A state labor arbitrator has denied the village of North Riverside’s request to hold a separate hearing to determine whether it has the right to terminate the expired contract it has with union firefighters, a decision which finally may force the village to negotiate a new agreement to end a more than five-year impasse.

In his ruling issued Aug. 28, arbitrator Robert Brookins concluded that if the village wanted to propose terminating the contract or offer a zero-year contract as its final offer to the union, it would have to do so during the traditional final-offer hearing, where both sides present their final offers to the arbitrator.

In such hearings, the arbitrator selects one of the offers – the arbitrator doesn’t craft a “compromise” offer – which typically forces both sides to make reasonable offers. Forced to make an offer so radical as proposing termination of the contract, village negotiators now hope they can hammer out a new deal and avoid a final-offer hearing completely.

“I think we’re at a point where five and a half years is long enough,” said Mayor Hubert Hermanek Jr. “I think the residents, the board and the union want to sit down and get a contract and move forward.”

Both sides are scheduled to hold a formal negotiation session early next week.

“It’s both in the union’s and in the [village] board’s interest to put this to rest and get an agreement,” Hermanek said.

Hermanek said he hoped negotiations would result in a new union contract that would stretch through 2021 or 2022 in order to avoid having to enter into negotiations over a new contract immediately.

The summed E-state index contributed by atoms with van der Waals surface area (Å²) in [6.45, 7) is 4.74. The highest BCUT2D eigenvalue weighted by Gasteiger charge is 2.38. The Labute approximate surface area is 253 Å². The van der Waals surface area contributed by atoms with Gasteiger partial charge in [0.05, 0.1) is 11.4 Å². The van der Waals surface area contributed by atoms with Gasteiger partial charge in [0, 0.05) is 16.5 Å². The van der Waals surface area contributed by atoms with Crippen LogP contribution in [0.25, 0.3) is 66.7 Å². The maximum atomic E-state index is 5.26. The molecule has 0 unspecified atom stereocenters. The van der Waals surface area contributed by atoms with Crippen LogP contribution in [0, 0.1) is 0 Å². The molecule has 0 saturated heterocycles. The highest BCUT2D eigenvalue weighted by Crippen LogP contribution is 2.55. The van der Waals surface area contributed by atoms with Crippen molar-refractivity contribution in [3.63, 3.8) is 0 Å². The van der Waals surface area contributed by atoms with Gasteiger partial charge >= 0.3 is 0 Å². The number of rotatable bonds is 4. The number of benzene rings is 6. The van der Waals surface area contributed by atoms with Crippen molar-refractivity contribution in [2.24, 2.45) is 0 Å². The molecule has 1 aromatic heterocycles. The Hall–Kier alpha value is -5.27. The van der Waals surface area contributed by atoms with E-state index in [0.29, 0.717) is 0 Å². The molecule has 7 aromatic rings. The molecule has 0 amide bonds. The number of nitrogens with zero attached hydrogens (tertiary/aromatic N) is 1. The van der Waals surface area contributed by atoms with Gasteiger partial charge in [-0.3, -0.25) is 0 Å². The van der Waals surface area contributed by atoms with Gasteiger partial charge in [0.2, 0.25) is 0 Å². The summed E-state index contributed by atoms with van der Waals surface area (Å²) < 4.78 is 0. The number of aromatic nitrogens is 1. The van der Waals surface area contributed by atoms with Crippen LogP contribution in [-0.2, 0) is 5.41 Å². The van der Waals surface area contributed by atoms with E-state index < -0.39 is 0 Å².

Chris Kribales, president of North Riverside Firefighters Union Local 2714, said the union had been confident it would prevail on the question of the village request for a separate hearing on contract termination and expressed optimism that the two sides might be able to reach an agreement.

“I believed the ruling was going to come out this way,” Kribales said. “I think we’re moving the right way, finally. I’m hoping this [negotiating session] is different.”

If the two sides are able to reach a new agreement, it would end a protracted battle over the future of the firefighters’ union in North Riverside. In 2014, Hermanek proposed privatizing firefighting services by hiring the village’s paramedic contractor to provide replacements for the union members as a way to eliminate future pension obligations.

After briefly entering into contract negotiations with the union and declaring an impasse, the village filed suit in Cook County Circuit Court, seeking a ruling from a judge allowing the village to terminate the union contract and the firefighters.

In response, the union filed a demand for arbitration with the Illinois Labor Relations Board, which held off on the process until the courts determined whether the village had a right to unilaterally terminate the union contract.

The Illinois Supreme Court in January 2018 denied the village’s request that they examine an appellate court ruling affirming that the village could not unilaterally terminate the union contract.

Arbitration resumed last summer with the village requesting a separate hearing on the contract termination issue before commencing with a final-offer hearing. After more than a year’s wait, Brookins denied that request, saying he “perceives no clear and present procedural risk of prejudice to the village by presenting its contractual termination proposal during the normal final-offer proceedings.